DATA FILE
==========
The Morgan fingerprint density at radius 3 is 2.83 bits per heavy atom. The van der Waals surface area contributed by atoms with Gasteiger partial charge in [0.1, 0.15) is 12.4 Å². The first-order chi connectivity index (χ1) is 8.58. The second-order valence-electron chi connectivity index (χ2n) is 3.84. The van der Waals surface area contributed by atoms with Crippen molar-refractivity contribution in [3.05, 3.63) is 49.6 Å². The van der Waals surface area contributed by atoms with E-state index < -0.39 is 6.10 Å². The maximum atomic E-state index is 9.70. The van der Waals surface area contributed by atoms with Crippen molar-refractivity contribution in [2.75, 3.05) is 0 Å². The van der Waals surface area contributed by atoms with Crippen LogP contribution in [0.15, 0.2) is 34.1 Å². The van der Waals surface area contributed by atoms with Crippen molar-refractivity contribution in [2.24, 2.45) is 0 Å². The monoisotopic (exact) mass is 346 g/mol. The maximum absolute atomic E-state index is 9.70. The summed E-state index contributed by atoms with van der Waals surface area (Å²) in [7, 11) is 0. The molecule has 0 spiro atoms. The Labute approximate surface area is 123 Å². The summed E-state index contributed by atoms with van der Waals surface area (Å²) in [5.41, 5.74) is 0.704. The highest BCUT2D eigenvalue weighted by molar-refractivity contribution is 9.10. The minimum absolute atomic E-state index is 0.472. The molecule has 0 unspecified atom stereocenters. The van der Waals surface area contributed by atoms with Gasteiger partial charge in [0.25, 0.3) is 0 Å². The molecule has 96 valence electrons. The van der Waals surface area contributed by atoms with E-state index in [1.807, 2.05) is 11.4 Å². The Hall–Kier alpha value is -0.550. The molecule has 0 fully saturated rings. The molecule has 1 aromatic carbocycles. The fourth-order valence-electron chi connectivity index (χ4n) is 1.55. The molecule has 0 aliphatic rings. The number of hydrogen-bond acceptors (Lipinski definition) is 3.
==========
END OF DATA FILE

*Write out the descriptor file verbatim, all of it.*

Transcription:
The Morgan fingerprint density at radius 3 is 2.83 bits per heavy atom. The van der Waals surface area contributed by atoms with Gasteiger partial charge in [0.1, 0.15) is 12.4 Å². The first-order chi connectivity index (χ1) is 8.58. The second-order valence-electron chi connectivity index (χ2n) is 3.84. The van der Waals surface area contributed by atoms with Crippen molar-refractivity contribution in [3.05, 3.63) is 49.6 Å². The van der Waals surface area contributed by atoms with E-state index < -0.39 is 6.10 Å². The maximum atomic E-state index is 9.70. The van der Waals surface area contributed by atoms with Crippen molar-refractivity contribution in [2.75, 3.05) is 0 Å². The van der Waals surface area contributed by atoms with Crippen LogP contribution in [0.15, 0.2) is 34.1 Å². The van der Waals surface area contributed by atoms with Crippen molar-refractivity contribution in [2.24, 2.45) is 0 Å². The monoisotopic (exact) mass is 346 g/mol. The maximum absolute atomic E-state index is 9.70. The summed E-state index contributed by atoms with van der Waals surface area (Å²) in [7, 11) is 0. The molecule has 0 spiro atoms. The Labute approximate surface area is 123 Å². The summed E-state index contributed by atoms with van der Waals surface area (Å²) in [5.41, 5.74) is 0.704. The highest BCUT2D eigenvalue weighted by molar-refractivity contribution is 9.10. The minimum absolute atomic E-state index is 0.472. The molecule has 0 unspecified atom stereocenters. The van der Waals surface area contributed by atoms with Gasteiger partial charge in [0.25, 0.3) is 0 Å². The molecule has 96 valence electrons. The van der Waals surface area contributed by atoms with E-state index in [1.807, 2.05) is 11.4 Å². The Hall–Kier alpha value is -0.550. The molecule has 0 fully saturated rings. The molecule has 1 aromatic carbocycles. The fourth-order valence-electron chi connectivity index (χ4n) is 1.55. The molecule has 0 aliphatic rings. The number of hydrogen-bond acceptors (Lipinski definition) is 3.